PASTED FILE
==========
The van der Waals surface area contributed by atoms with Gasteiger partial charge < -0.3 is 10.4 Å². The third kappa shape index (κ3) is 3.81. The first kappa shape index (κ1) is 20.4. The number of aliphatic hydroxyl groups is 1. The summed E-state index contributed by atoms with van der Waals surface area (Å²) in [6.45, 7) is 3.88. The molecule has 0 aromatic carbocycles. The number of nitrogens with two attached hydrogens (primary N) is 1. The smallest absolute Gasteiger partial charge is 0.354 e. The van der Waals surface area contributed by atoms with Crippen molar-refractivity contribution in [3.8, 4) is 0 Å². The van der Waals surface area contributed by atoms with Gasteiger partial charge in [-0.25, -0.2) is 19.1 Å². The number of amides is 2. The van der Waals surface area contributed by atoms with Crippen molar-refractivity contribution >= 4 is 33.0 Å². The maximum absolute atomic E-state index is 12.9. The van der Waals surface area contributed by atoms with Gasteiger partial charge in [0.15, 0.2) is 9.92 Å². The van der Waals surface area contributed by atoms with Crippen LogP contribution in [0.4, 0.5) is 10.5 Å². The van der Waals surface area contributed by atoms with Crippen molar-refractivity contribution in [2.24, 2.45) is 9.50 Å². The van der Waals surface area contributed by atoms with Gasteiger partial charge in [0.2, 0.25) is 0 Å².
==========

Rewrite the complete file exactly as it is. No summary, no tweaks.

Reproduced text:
The van der Waals surface area contributed by atoms with Gasteiger partial charge < -0.3 is 10.4 Å². The third kappa shape index (κ3) is 3.81. The first kappa shape index (κ1) is 20.4. The number of aliphatic hydroxyl groups is 1. The summed E-state index contributed by atoms with van der Waals surface area (Å²) in [6.45, 7) is 3.88. The molecule has 0 aromatic carbocycles. The number of nitrogens with two attached hydrogens (primary N) is 1. The smallest absolute Gasteiger partial charge is 0.354 e. The van der Waals surface area contributed by atoms with Crippen molar-refractivity contribution in [3.8, 4) is 0 Å². The van der Waals surface area contributed by atoms with Gasteiger partial charge in [-0.25, -0.2) is 19.1 Å². The number of amides is 2. The van der Waals surface area contributed by atoms with Crippen molar-refractivity contribution >= 4 is 33.0 Å². The maximum absolute atomic E-state index is 12.9. The van der Waals surface area contributed by atoms with Gasteiger partial charge in [0.15, 0.2) is 9.92 Å². The van der Waals surface area contributed by atoms with Crippen LogP contribution in [0.4, 0.5) is 10.5 Å². The van der Waals surface area contributed by atoms with Crippen molar-refractivity contribution in [2.24, 2.45) is 9.50 Å². The van der Waals surface area contributed by atoms with Gasteiger partial charge in [0.2, 0.25) is 0 Å².